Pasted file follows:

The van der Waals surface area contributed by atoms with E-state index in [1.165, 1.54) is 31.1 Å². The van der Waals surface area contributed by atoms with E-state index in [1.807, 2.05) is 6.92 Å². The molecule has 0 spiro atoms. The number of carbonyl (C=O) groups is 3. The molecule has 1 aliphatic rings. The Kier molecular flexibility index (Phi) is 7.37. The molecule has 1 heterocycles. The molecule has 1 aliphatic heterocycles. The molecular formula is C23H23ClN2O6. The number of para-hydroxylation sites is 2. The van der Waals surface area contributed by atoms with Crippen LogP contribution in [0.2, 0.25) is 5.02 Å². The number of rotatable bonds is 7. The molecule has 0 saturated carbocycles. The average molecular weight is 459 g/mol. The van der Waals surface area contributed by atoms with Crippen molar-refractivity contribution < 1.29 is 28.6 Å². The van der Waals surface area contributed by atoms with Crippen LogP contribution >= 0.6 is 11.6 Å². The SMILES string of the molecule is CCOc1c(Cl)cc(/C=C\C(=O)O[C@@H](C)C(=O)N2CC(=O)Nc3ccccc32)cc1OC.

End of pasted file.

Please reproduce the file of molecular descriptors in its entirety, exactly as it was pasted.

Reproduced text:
The van der Waals surface area contributed by atoms with E-state index in [1.165, 1.54) is 31.1 Å². The van der Waals surface area contributed by atoms with E-state index in [1.807, 2.05) is 6.92 Å². The molecule has 0 spiro atoms. The number of carbonyl (C=O) groups is 3. The molecule has 1 aliphatic rings. The Kier molecular flexibility index (Phi) is 7.37. The molecule has 1 heterocycles. The molecule has 1 aliphatic heterocycles. The molecular formula is C23H23ClN2O6. The number of para-hydroxylation sites is 2. The van der Waals surface area contributed by atoms with Crippen LogP contribution in [0.2, 0.25) is 5.02 Å². The number of rotatable bonds is 7. The molecule has 0 saturated carbocycles. The average molecular weight is 459 g/mol. The van der Waals surface area contributed by atoms with Crippen molar-refractivity contribution < 1.29 is 28.6 Å². The van der Waals surface area contributed by atoms with Crippen LogP contribution >= 0.6 is 11.6 Å². The SMILES string of the molecule is CCOc1c(Cl)cc(/C=C\C(=O)O[C@@H](C)C(=O)N2CC(=O)Nc3ccccc32)cc1OC.